- Poster presentation
- Open Access
Engineering selection stringency on expression vector for the production of recombinant human alpha1-antitrypsin using Chinese Hamster Ovary cells
© Chin et al. 2015
- Published: 14 December 2015
- Codon Usage
- Selection Marker
- Dhfr Gene
- Pest Region
- Cell Line Development
Currently, the titers of biopharmaceutical production from Chinese hamster ovary (CHO) cells have achieved gram per liter range and this can be attributed to advances in bioprocess development, media development and cell line development. To obtain high producing cell lines, extensive screening of producer clones during cell line development is often necessary. To improve the efficiency and efficacy of generating and isolating high producing clones, various expression vector engineering technologies can be applied, for example ubiquitous chromatin opening element (UCOE) , matrix attachment regions (MARs) (Mirkovitch et al. 1984), site specific recombination [3–9], to improve selection stringency [10–13], and to co-localize the GOI with the selection marker [14–16].
In our previous studies, we have similarly shown that specific productivities can be improved when we increased selection stringency by destabilizing the selection marker through the addition of AU-rich elements (ARE) to promote mRNA degradation and murine ornithine decarboxylase (MODC) PEST region to enhance protein degradation . While coexpression of GOI and selection marker using multiple promoters on the same vector may help in the co-localization, we have previously demonstrated that gene fragmentation can occurs at a high level of 14% during stable transfection of dual promoter dicistronic vector in CHO-DG44 cells . Subsequently, an attenuated IRES element was used together with the PEST region to allow for high recombinant protein titer using stably amplified cell pools .
In this study, we evaluated the use of tandem PEST sequence, further attenuation of the IRES element, and codon-deoptimization of the dhfr selection marker, to further optimizing the strength of selection marker expression in CHO cells for the production of recombinant human Alpha1-antitrypsin (rhA1AT), a serum protease inhibitor currently purified from human blood plasma as replacement therapy for patients who developed chronic obstructive pulmonary disease due to deficiency in the protein. Such vector combinations to attenuate translation initiation, protein elongation and protein stability for optimizing selection stringency have not been previously investigated. To our knowledge, there is also no report on high-titer production of rhA1AT in CHO cells, which is necessary for its manufacturability due to its high dosage requirement.
Growth and productivity of top cell pools.
Max titer1 (mg/l)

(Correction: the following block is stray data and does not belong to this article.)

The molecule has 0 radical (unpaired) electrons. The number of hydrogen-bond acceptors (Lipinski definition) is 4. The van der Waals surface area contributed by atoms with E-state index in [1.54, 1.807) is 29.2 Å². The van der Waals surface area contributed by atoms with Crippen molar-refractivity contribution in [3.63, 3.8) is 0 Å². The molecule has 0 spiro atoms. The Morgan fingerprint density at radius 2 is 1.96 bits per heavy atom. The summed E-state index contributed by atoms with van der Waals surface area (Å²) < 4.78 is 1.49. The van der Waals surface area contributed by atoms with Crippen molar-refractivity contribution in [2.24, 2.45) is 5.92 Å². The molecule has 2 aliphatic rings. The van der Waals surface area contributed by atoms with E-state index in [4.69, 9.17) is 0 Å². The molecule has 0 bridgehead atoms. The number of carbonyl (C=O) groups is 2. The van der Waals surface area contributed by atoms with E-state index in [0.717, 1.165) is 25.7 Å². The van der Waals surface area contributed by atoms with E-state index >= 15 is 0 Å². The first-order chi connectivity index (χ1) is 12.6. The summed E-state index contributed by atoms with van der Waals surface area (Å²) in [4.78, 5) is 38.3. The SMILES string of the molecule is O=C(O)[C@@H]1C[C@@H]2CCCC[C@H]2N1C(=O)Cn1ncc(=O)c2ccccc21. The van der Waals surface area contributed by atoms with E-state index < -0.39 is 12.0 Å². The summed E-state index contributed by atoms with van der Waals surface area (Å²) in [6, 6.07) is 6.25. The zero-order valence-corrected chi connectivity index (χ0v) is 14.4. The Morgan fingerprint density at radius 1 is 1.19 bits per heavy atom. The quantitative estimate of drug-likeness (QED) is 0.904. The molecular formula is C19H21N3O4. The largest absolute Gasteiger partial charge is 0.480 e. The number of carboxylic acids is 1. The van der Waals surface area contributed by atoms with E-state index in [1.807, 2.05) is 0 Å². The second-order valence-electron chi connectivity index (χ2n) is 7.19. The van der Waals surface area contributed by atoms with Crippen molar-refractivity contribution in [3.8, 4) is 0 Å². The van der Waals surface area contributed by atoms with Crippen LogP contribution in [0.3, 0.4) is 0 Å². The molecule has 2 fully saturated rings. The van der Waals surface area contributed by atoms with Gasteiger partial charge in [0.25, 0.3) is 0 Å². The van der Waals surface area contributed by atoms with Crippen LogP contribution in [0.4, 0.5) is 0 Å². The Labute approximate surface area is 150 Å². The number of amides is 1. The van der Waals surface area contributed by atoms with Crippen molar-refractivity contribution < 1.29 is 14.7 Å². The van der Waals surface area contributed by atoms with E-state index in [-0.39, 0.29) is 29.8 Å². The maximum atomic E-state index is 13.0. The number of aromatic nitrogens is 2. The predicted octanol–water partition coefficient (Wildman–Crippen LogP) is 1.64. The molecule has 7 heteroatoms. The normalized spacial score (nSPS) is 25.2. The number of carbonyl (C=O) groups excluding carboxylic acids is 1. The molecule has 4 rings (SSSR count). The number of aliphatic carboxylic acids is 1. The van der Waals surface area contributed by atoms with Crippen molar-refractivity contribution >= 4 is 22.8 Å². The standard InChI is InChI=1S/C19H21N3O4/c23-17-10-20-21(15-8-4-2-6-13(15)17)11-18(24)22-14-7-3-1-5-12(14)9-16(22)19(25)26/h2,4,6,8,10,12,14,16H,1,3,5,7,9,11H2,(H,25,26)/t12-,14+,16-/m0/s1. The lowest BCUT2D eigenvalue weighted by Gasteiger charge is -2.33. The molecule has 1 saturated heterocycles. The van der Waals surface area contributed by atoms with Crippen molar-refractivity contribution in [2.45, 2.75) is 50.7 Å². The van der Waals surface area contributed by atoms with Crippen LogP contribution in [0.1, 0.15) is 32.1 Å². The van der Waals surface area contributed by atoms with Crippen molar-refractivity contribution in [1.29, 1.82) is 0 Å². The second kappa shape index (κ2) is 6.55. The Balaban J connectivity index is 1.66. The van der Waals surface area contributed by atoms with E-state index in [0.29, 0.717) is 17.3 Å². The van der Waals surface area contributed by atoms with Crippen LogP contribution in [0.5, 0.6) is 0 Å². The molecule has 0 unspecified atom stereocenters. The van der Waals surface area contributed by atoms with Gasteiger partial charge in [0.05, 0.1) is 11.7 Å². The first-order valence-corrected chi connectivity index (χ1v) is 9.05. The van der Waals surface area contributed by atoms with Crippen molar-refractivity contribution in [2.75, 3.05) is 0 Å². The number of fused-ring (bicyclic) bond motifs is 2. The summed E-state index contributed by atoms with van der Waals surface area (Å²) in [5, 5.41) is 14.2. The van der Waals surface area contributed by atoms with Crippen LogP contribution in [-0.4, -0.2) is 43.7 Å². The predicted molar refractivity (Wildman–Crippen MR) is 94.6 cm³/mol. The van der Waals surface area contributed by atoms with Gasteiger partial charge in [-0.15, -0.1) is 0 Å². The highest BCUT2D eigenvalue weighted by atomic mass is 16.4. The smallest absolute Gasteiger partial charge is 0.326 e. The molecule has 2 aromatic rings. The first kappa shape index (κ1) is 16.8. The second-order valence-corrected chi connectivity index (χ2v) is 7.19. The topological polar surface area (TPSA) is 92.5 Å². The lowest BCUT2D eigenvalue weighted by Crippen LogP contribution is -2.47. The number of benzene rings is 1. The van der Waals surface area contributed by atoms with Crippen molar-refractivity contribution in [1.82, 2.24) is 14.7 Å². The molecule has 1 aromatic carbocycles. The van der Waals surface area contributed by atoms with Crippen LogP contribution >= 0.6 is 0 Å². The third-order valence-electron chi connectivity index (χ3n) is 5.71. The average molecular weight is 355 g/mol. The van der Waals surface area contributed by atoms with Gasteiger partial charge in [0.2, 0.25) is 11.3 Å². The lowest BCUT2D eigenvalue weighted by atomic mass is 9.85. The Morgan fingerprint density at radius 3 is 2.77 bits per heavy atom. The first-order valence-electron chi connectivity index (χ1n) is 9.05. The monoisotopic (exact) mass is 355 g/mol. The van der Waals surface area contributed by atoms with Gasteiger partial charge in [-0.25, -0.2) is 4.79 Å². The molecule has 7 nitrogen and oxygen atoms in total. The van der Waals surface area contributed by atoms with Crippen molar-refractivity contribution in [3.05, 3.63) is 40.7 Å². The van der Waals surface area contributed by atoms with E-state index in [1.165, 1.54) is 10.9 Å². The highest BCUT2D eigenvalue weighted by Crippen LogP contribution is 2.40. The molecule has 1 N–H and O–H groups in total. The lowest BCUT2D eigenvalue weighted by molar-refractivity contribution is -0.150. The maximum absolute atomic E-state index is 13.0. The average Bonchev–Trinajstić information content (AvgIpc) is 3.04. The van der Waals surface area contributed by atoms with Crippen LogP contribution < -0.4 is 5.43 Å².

Fold titer increase 2
Max titer1 (mg/l)
Fold titer increase 2
Max titer1 (mg/l)
Relative transcript copy numbers demonstrated that the transcription of rhA1AT and dhfr genes were correlated due to the IRES linkage, although the results also suggested that the protein expression were not solely dependent on transcript levels. Protein level analysis of dhfr validated that the cell pools were indeed expressing the modified dhfr of the correct molecular weight. In addition, it showed that the strategies of further attenuating dhfr protein expression with the use of a mutated IRES and tandem PEST, but not codon deoptimization, were effective in reducing dhfr protein levels in these MTX amplified cell pools in suspension serum free culture. Our data suggests the codon usage of surviving cells with codon deoptimized selection marker may be changed in our culture conditions to enable better cell survivability. Hence, this result suggest that codon usage of the selection marker should be considered for applications that involve gene amplification and serum free suspension culture, since the general expression and regulation of host cell proteins may be affected due to a change in codon usage in the surviving cells.
- Benton T, Chen T, McEntee M, Fox B, King D, Crombie R, Thomas TC, Bebbington C: The use of UCOE vectors in combination with a preadapted serum free, suspension cell line allows for rapid production of large quantities of protein. Cytotechnology. 2002, 38 (1-3): 43-46.PubMedPubMed CentralView ArticleGoogle Scholar
- Mirkovitch J, Mirault ME, Laemmli UK: Organization of the higher-order chromatin loop: specific DNA attachment sites on nuclear scaffold. Cell. 1984, 39 (1): 223-232.PubMedView ArticleGoogle Scholar
- Branda CS, Dymecki SM: Talking about a revolution: The impact of site-specific recombinases on genetic analyses in mice. Dev Cell. 2004, 6 (1): 7-28.PubMedView ArticleGoogle Scholar